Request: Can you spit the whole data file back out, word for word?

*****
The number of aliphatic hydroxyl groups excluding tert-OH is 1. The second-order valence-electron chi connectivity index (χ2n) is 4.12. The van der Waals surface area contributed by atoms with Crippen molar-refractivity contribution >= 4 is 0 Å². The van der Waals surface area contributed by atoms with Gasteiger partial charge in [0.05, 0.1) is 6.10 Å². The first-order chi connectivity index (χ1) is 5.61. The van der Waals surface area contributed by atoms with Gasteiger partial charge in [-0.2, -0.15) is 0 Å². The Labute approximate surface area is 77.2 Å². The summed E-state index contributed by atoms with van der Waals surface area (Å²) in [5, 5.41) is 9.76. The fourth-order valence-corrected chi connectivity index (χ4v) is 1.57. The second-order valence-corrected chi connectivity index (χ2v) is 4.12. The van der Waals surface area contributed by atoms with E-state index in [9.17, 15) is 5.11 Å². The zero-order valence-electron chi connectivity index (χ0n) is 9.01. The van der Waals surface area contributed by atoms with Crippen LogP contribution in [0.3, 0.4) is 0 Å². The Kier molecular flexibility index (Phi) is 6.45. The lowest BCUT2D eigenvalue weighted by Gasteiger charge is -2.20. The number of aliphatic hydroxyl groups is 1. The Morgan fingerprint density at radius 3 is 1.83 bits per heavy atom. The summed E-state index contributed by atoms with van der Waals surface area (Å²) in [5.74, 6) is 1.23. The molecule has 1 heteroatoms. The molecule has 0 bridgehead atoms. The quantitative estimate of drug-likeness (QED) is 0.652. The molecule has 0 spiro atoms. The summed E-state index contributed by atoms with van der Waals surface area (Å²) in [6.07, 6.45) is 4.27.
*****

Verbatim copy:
The number of aliphatic hydroxyl groups excluding tert-OH is 1. The second-order valence-electron chi connectivity index (χ2n) is 4.12. The van der Waals surface area contributed by atoms with Crippen molar-refractivity contribution >= 4 is 0 Å². The van der Waals surface area contributed by atoms with Gasteiger partial charge in [0.05, 0.1) is 6.10 Å². The first-order chi connectivity index (χ1) is 5.61. The van der Waals surface area contributed by atoms with Gasteiger partial charge in [-0.2, -0.15) is 0 Å². The Labute approximate surface area is 77.2 Å². The summed E-state index contributed by atoms with van der Waals surface area (Å²) in [5, 5.41) is 9.76. The fourth-order valence-corrected chi connectivity index (χ4v) is 1.57. The second-order valence-corrected chi connectivity index (χ2v) is 4.12. The van der Waals surface area contributed by atoms with E-state index in [9.17, 15) is 5.11 Å². The zero-order valence-electron chi connectivity index (χ0n) is 9.01. The van der Waals surface area contributed by atoms with Crippen LogP contribution in [0.3, 0.4) is 0 Å². The Kier molecular flexibility index (Phi) is 6.45. The lowest BCUT2D eigenvalue weighted by Gasteiger charge is -2.20. The number of aliphatic hydroxyl groups is 1. The Morgan fingerprint density at radius 3 is 1.83 bits per heavy atom. The summed E-state index contributed by atoms with van der Waals surface area (Å²) in [5.74, 6) is 1.23. The molecule has 1 heteroatoms. The molecule has 0 bridgehead atoms. The quantitative estimate of drug-likeness (QED) is 0.652. The molecule has 0 spiro atoms. The summed E-state index contributed by atoms with van der Waals surface area (Å²) in [6.07, 6.45) is 4.27.